Origami Bullet-Proof Shield

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Fully deployed, the shield can protect two to three individuals
Fully deployed, the shield can protect two to three individuals (Credit: BYU Photo)

The ancient art of origami has been inspiring engineers and designers for decades. The principles behind this Japanese folding technique have been appropriated by everyone from solar array designers for implementation in space to medical engineers creating ingestible robotics. Now a team at Brigham Young University (BYU) has created a lightweight bulletproof shield inspired by a Yoshimura origami crease pattern.

After consulting with law enforcement and several federal departments, professor of mechanical engineering Larry Howell and his BYU team realized that current bulletproof shields and barriers, which are heavy, cumbersome and lack portability, were well overdue for an update.

In the quest for something lighter and more compact that would still provide protection from bullets, the team developed an innovative new shield design made of 12 layers of bulletproof kevlar that takes only fives seconds to deploy. At only 55 lb (25 kg) the barrier is almost half the weight of current steel-based shields and can safely protect two to three people at once.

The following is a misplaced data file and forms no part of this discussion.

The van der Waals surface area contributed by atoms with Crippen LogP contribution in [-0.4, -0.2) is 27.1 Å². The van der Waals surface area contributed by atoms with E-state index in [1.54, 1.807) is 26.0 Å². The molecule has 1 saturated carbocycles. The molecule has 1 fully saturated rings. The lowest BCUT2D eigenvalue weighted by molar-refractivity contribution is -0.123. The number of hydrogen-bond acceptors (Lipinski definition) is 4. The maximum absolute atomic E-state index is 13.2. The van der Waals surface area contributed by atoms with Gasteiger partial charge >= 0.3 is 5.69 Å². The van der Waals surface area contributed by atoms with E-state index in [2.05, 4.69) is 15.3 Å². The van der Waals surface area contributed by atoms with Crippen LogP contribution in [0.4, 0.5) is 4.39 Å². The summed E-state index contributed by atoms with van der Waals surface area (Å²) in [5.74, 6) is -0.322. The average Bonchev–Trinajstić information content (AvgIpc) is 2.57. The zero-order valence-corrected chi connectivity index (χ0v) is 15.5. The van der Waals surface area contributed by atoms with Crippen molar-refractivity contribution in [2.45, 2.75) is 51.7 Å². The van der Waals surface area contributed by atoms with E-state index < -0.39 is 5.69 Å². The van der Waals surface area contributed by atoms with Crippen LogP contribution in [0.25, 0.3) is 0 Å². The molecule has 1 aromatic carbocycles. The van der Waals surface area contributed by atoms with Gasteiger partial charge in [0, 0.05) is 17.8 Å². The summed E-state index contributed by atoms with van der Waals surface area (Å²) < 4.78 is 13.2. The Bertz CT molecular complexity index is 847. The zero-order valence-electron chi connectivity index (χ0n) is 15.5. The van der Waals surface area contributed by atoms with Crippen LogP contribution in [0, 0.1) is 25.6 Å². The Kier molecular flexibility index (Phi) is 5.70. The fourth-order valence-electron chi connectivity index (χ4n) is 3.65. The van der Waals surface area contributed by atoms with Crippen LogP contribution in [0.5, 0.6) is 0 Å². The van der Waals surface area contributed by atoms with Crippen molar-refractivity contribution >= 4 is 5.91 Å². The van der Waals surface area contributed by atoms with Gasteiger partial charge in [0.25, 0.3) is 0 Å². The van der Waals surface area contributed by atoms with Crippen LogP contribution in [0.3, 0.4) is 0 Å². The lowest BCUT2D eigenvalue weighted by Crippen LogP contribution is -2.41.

Weighing only 55 lb (25 kg), the shield can be easily deployable by a single person

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About the Common Constitutionalist

Brent, aka The Common Constitutionalist, is a Constitutional Conservative, and advocates for first principles, founders original intent and enemy of progressives. He is former Navy, Martial Arts expert. As well as publisher of the Common Constitutionalist blog, he also is a contributing writer for Political Outcast, Godfather Politics, Minute Men News (Liberty Alliance), Freedom Outpost, the Daily Caller, Vision To America and Free Republic. He also writes an exclusive weekly column for World Net Daily (WND).

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